I have been meditating for over ten years. Meditation has definitely changed me. It can change you too, if you’re sincere about your practice. No one can tell you how much you’ll change. Everyone is different. Some people give up the practice. Some do it sporadically. Some do it regularly, but with little enthusiasm or interest, so little change occurs.

For that reason, I can only relate how it has changed me. I noticed it while watching the season finale of Bates Motel this past Monday night. The dramatic action was great, but the story line has a sick and twisted edge to it. By the end of the show, I realized I may be done with the series. I won’t include any spoilers. I’ll just say that the darkness – including the literal shadowy darkness of the set – has become too dark for me. It disturbs me at a soul level that I can’t explain, but can no longer ignore.

It kind of bums me out because it was my favorite show! The next day I went to social media to see if any other fans had the same reaction. Nope. Some people were disappointed with the new direction of the plot, but no one else was disturbed by the subject matter or wanted to quit the show. And that makes sense. I am the one who has changed, not the show. But it made me wonder – what shows am I going to be able to watch now? Cartoons?

Another change I’ve noticed recently is that it’s harder for me to feel “revenge joy” at the pain of people who “deserve” it. A friend of mine told me that this girl – who has been really ugly to us – almost got arrested But, as he was telling me the story, I just felt sad. Her father is in prison. Her mother is nowhere to be found. And her grandmother is a mess. Yes, this young lady is awful, but I imagine she’s also in pain. I wish I could fix it. I wish she felt loved. I wish everyone around her hadn’t let her down. I hope she can stop the cycle and avoid getting pregnant. I think I was a buzz kill for my friend because I couldn’t see any humor in it. Where do I fit in?

And that leads me to the third big change I’ve noticed lately – dating. The disaster of my last relationship forced me deeper into my practice. Through that deepening, I emerged as a stronger and even more dedicated spiritual being. Because I left my former spiritual home in order to avoid interacting with him, I found a new one that has led me to a new path. It is a Buddhist temple; and, although I’ve always been curious about Buddhism, I am now studying it with a passion I haven’t felt for years.

That passion has led me to notice all the ways I have compromised myself in order to date in this world. I’ve never really been on the same page spiritually as the men I’ve dated. I’ve ended up feeling like a counselor or support system for them. I’ve found myself navigating their anger or managing my own negative reactions to whatever drama was taking place. I’ve found myself compromising my own needs and desires just to try and stay with them. My practice really helped me navigate this minefield, which is great. But it was like treading water. It wasn’t swimming – or real living. I really want to become enlightened, help others to do the same, and help make the world a nicer place in which to live. Yes, you can have a relationship with someone who is not spiritual, or who does not practice what they preach. But it will require a great deal of your own emotional resources to do so. And it will likely slow your own spiritual progress.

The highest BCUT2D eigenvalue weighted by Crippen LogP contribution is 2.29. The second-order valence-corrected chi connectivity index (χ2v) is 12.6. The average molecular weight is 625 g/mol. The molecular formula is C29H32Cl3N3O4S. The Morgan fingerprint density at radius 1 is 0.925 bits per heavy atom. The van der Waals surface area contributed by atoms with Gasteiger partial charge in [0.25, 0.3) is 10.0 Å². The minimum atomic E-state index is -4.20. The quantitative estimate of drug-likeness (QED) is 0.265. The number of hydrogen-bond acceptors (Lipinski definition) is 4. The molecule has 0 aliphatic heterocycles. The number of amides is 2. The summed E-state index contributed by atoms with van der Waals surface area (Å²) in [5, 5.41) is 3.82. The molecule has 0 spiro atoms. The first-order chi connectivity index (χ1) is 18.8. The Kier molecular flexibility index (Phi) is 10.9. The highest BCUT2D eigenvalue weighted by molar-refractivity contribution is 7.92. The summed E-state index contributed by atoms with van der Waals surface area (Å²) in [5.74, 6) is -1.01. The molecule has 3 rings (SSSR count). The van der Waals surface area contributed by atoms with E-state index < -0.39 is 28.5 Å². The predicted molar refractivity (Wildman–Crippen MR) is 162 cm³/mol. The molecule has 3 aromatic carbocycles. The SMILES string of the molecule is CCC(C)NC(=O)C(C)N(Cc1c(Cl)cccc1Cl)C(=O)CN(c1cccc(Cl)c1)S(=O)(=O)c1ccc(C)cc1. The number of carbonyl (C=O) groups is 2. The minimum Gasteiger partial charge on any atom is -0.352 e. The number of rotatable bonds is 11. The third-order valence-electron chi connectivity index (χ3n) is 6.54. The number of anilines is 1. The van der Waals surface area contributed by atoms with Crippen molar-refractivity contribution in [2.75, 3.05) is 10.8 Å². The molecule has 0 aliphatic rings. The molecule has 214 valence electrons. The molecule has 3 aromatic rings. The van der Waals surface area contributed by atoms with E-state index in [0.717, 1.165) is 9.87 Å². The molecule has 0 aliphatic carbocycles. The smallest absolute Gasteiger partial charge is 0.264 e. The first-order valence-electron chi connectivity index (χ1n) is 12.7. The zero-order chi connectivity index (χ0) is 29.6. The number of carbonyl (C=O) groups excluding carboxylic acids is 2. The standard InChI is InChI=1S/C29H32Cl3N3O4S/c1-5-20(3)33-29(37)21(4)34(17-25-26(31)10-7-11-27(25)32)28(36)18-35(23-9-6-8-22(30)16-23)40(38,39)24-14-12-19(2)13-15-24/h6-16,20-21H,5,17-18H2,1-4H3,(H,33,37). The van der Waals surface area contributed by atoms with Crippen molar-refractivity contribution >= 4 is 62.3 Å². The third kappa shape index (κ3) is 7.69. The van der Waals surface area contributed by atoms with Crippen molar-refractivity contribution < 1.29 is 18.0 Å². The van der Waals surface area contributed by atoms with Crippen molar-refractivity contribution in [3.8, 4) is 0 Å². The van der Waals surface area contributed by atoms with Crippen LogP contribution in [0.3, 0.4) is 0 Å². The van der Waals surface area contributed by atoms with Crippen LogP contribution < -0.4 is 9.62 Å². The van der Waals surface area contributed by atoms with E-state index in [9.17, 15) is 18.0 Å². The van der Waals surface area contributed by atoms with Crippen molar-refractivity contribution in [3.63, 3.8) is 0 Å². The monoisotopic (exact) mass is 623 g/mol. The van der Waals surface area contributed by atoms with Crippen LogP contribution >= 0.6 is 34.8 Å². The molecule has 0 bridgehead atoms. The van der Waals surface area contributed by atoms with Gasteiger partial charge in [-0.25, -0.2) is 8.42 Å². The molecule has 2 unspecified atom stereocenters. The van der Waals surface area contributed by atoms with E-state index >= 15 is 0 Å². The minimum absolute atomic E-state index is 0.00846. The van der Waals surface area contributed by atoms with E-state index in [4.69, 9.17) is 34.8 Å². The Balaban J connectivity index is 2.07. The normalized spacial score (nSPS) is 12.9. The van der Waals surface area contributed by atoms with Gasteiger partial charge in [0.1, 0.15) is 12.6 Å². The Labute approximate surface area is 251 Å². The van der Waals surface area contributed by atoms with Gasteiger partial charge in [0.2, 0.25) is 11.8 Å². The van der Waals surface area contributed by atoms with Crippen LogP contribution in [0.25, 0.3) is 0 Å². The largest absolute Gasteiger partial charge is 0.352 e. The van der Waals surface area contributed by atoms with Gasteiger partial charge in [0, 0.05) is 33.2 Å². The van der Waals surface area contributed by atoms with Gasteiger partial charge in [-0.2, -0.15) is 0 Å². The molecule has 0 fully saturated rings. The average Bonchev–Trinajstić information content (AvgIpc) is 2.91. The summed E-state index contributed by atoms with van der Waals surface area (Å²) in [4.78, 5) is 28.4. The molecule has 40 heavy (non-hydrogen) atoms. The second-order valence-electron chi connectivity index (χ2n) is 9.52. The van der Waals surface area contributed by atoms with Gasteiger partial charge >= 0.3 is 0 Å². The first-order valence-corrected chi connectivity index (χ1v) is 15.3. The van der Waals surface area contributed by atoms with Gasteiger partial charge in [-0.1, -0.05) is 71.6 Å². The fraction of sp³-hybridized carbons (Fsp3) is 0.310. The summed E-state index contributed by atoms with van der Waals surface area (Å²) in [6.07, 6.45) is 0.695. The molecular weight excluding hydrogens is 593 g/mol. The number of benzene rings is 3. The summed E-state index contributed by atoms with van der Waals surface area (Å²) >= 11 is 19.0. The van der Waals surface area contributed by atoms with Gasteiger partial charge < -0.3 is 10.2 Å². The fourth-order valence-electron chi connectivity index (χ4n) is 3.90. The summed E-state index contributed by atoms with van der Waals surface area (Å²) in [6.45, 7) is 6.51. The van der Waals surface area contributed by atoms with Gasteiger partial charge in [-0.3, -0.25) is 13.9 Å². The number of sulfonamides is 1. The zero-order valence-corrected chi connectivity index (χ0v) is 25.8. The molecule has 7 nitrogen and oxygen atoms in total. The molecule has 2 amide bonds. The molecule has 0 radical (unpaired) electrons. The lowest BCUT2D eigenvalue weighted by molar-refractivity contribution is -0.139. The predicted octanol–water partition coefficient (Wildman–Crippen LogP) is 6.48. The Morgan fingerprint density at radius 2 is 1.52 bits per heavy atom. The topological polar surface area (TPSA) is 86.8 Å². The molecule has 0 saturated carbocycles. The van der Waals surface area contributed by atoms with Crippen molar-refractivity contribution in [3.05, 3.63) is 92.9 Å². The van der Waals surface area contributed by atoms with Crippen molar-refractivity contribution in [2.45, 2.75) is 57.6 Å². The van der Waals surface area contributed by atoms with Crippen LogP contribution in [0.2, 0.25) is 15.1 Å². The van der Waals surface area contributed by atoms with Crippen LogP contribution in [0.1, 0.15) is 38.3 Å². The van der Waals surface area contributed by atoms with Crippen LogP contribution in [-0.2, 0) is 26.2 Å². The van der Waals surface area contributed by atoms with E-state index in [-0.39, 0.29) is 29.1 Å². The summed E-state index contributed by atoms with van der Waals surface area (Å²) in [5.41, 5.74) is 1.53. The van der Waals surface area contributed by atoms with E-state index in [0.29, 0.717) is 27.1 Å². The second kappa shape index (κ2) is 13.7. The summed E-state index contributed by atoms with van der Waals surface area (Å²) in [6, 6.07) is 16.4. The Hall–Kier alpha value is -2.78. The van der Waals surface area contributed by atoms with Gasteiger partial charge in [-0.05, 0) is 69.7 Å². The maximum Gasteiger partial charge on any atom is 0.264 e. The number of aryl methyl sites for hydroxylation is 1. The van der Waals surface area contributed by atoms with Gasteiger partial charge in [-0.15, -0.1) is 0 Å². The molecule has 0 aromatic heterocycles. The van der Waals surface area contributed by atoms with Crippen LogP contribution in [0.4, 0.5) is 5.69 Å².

So, unless, by some chance, I meet someone who is just as committed to spiritual ideals and social change as me, I may need to stay single. This is probably why monks and nuns take the vows that they do. Other things become a distraction. I’m lucky that my job affords me lots of time to pursue my interests. Now it’s up to me to eliminate the other distractions that have kept me on a treadmill, running hard, but running in place. There’s no one to blame but myself. I bought into the notion that I had to find a man in order to be happy.

Time is precious and our lives are even more precious. How we spend the limited amount of time we are given determines whether or not we get to experience heaven – which is a state of mind, not a place. Meditation causes you to wake up. And waking up is a wonderful thing, but read the fine print. It’s also kind of awkward and confusing. It can be painful for yourself and others as you start to let go of things you thought you could never let go of – things you thought you needed in order to be happy. But as we let go, something much better awaits us – something that cannot be described, only experienced. The heaven we seek is within. Nothing outside ourselves will ever bring lasting happiness. The things of the world disappoint, change, or, eventually, are lost. But life is a beautiful adventure when we live it full-out.

Peace and joy,



2 thoughts on “Meditation: Read the Fine Print

  1. OH YES!!! I want to click Like a few more times…This is really where I am! It’s maybe a bit lonely at times but the peace is well worth it. And, yes, there is very little I can watch on TV anymore. I have lost many shows to the slow decline into way too dark.


    1. Yes, then you totally understand. I was a little shocked at my reaction. But, yes, as you say, the peace is well worth it!


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